(Batman #633, also collected in the Batman and Son hardcover)

Batman 663

Grant Morrison’s epic tale took a 4-issue break after #658 – those interested in following the prelude to R.I.P. via single issues need not pick those up, as they are unrelated to this story.

This single issue, #663, is bizarre even by comic standards. It is almost entirely prose, with a few images strewn about to keep things flowing. (As they are all rather grisly computer-generated images of clowns, I’m not particularly upset that they were kept to a minimum.) It’s a fascinating, if somewhat heavy-handed, short story involving the Joker, who is recovering from his gunshot wound in Arkham Asylum after the events of Batman and Son. The wound has inspired a malevolent change in the Joker’s psyche, sending the already disturbed villain cascading down a path of twisted violence and insanity. Harley Quinn also cameos, which is always welcome! (Though it’s worth noting that even she is distressingly morbid in this tale.)

Worth reading not just because it’s one of the more innovative and well-informed Joker stories I’ve come across, #663 also has significant bearing on R.I.P. Most importantly, it establishes the new status quo for the Joker, who will play an integral role in R.I.P., but once again Batman is faced with a challenge of duality and chaos, this time via cryptic messages from the Joker involving a black and red checkerboard pattern.

Part 3: The Haunting
(Batman #664-666, also collected in the Batman and Son hardcover)

Batman 664-666

This is probably where readers start to get tripped up on Grant Morrison’s arc, and a lot of it probably has to do with the original release schedule. Since comics come out once a month (when they’re on time), there was a four month gap between the end of the Batman and Son arc and the Joker issue. Coupled with the fact that the Joker issue was somewhat inaccessible (the amount of story we got in #663, probably amounting to several months’ worth of comics, was likely outweighed by the prohibitive amount of text and unpleasant artwork in the minds of many), most Batman readers were entering this plotline five months out of the loop.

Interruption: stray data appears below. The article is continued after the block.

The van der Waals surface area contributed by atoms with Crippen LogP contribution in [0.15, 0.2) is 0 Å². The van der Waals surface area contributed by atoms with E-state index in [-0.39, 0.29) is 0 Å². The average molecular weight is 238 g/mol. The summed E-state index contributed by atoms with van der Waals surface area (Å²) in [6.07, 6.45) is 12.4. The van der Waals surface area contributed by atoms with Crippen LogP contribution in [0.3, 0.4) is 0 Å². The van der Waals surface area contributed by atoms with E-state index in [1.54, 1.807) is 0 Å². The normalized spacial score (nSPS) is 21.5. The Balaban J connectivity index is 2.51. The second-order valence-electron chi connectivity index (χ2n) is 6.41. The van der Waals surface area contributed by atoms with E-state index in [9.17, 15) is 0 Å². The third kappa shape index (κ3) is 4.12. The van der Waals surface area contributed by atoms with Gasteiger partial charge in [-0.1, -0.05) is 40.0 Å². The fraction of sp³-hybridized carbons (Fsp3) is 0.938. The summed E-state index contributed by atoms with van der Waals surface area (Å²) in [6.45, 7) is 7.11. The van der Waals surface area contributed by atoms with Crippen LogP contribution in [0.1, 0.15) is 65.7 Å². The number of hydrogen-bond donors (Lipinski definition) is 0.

Nevertheless, this is when things started to get self-referential, and when it was first implied that some sinister force was manipulating things from the shadows. In the first issue, Batman is severely injured by yet another imposter Batman (remember the shooter from #655?), who is dressed like Bane, the villain that broke the Bat during the famous Knightfall arc. (Note that Knightfall featured a new Batman in Azrael, perhaps of thematic importance to R.I.P., as Morrison has confirmed that we will be seeing someone other than Bruce Wayne under the cowl when all is said and done). In the issue that follows, we learn more about the imposter Batmen, referred to as “ghosts” (there are three of them in total – the third of which we’re told is “the worst of them all”), and then get a hint about a “black casebook” that Bruce Wayne keeps to document “all the things we’d seen that didn’t fit and couldn’t be explained.”